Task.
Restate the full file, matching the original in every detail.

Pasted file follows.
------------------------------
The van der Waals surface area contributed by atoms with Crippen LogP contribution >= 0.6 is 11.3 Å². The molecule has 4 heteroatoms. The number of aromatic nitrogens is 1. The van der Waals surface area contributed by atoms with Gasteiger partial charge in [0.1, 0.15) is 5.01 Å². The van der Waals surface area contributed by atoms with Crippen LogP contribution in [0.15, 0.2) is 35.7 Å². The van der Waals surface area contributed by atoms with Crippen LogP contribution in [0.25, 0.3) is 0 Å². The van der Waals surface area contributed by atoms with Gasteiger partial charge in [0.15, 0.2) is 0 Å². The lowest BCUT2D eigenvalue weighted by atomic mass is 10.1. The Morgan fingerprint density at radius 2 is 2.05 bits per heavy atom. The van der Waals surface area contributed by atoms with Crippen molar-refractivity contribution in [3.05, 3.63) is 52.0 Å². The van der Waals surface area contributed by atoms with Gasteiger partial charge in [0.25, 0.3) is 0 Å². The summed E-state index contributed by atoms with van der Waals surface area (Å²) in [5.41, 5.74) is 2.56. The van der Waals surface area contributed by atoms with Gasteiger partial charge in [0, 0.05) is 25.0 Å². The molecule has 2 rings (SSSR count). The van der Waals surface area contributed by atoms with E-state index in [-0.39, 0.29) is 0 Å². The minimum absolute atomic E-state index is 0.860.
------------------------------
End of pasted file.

The van der Waals surface area contributed by atoms with Crippen LogP contribution >= 0.6 is 11.3 Å². The molecule has 4 heteroatoms. The number of aromatic nitrogens is 1. The van der Waals surface area contributed by atoms with Gasteiger partial charge in [0.1, 0.15) is 5.01 Å². The van der Waals surface area contributed by atoms with Crippen LogP contribution in [0.15, 0.2) is 35.7 Å². The van der Waals surface area contributed by atoms with Crippen LogP contribution in [0.25, 0.3) is 0 Å². The van der Waals surface area contributed by atoms with Gasteiger partial charge in [0.15, 0.2) is 0 Å². The lowest BCUT2D eigenvalue weighted by atomic mass is 10.1. The Morgan fingerprint density at radius 2 is 2.05 bits per heavy atom. The van der Waals surface area contributed by atoms with Crippen molar-refractivity contribution in [3.05, 3.63) is 52.0 Å². The van der Waals surface area contributed by atoms with Gasteiger partial charge in [0.25, 0.3) is 0 Å². The summed E-state index contributed by atoms with van der Waals surface area (Å²) in [5.41, 5.74) is 2.56. The van der Waals surface area contributed by atoms with Gasteiger partial charge in [0, 0.05) is 25.0 Å². The molecule has 2 rings (SSSR count). The van der Waals surface area contributed by atoms with E-state index in [-0.39, 0.29) is 0 Å². The minimum absolute atomic E-state index is 0.860.